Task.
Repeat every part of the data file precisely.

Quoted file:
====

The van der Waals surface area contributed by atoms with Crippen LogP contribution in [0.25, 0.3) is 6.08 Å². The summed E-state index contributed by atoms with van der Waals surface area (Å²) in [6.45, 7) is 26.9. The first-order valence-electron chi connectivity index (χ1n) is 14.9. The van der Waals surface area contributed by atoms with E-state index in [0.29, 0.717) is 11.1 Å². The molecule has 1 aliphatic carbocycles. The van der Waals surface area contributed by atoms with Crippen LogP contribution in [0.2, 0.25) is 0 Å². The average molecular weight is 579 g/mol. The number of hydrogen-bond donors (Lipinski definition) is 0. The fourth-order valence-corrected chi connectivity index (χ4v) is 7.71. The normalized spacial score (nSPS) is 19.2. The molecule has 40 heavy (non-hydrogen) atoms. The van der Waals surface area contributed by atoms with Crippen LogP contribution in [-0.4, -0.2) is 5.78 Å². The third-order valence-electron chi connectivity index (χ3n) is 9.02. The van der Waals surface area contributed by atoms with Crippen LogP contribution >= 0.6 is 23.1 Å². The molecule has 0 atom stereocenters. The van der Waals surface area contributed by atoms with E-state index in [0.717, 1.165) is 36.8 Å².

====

The van der Waals surface area contributed by atoms with Crippen LogP contribution in [0.25, 0.3) is 6.08 Å². The summed E-state index contributed by atoms with van der Waals surface area (Å²) in [6.45, 7) is 26.9. The first-order valence-electron chi connectivity index (χ1n) is 14.9. The van der Waals surface area contributed by atoms with E-state index in [0.29, 0.717) is 11.1 Å². The molecule has 1 aliphatic carbocycles. The van der Waals surface area contributed by atoms with Crippen LogP contribution in [0.2, 0.25) is 0 Å². The average molecular weight is 579 g/mol. The number of hydrogen-bond donors (Lipinski definition) is 0. The fourth-order valence-corrected chi connectivity index (χ4v) is 7.71. The normalized spacial score (nSPS) is 19.2. The molecule has 40 heavy (non-hydrogen) atoms. The van der Waals surface area contributed by atoms with Crippen LogP contribution in [-0.4, -0.2) is 5.78 Å². The third-order valence-electron chi connectivity index (χ3n) is 9.02. The van der Waals surface area contributed by atoms with Crippen LogP contribution >= 0.6 is 23.1 Å². The molecule has 0 atom stereocenters. The van der Waals surface area contributed by atoms with E-state index in [0.717, 1.165) is 36.8 Å².